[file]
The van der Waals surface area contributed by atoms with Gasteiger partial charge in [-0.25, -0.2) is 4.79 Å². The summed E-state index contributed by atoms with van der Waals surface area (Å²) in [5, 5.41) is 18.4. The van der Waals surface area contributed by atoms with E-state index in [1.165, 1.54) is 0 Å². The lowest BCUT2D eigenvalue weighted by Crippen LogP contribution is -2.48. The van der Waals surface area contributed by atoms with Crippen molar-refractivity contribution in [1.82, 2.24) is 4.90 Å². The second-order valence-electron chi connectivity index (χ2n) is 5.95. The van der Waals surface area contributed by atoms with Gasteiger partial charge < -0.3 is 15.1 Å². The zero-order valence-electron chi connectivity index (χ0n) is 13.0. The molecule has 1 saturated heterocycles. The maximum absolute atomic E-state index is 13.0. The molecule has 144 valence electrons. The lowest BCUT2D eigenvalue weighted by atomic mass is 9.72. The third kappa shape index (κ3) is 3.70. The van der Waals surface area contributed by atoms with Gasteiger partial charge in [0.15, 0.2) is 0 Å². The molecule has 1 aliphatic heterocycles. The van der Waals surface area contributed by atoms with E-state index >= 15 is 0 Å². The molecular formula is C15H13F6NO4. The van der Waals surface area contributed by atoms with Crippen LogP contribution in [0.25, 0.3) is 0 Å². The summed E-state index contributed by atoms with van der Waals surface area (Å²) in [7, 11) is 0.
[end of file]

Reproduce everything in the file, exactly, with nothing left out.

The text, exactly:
The van der Waals surface area contributed by atoms with Gasteiger partial charge in [-0.25, -0.2) is 4.79 Å². The summed E-state index contributed by atoms with van der Waals surface area (Å²) in [5, 5.41) is 18.4. The van der Waals surface area contributed by atoms with E-state index in [1.165, 1.54) is 0 Å². The lowest BCUT2D eigenvalue weighted by Crippen LogP contribution is -2.48. The van der Waals surface area contributed by atoms with Crippen molar-refractivity contribution in [1.82, 2.24) is 4.90 Å². The second-order valence-electron chi connectivity index (χ2n) is 5.95. The van der Waals surface area contributed by atoms with Gasteiger partial charge < -0.3 is 15.1 Å². The zero-order valence-electron chi connectivity index (χ0n) is 13.0. The molecule has 1 saturated heterocycles. The maximum absolute atomic E-state index is 13.0. The molecule has 144 valence electrons. The lowest BCUT2D eigenvalue weighted by atomic mass is 9.72. The third kappa shape index (κ3) is 3.70. The van der Waals surface area contributed by atoms with Gasteiger partial charge in [0.15, 0.2) is 0 Å². The molecule has 1 aliphatic heterocycles. The van der Waals surface area contributed by atoms with E-state index >= 15 is 0 Å². The molecular formula is C15H13F6NO4. The van der Waals surface area contributed by atoms with Crippen LogP contribution in [0.25, 0.3) is 0 Å². The summed E-state index contributed by atoms with van der Waals surface area (Å²) in [7, 11) is 0.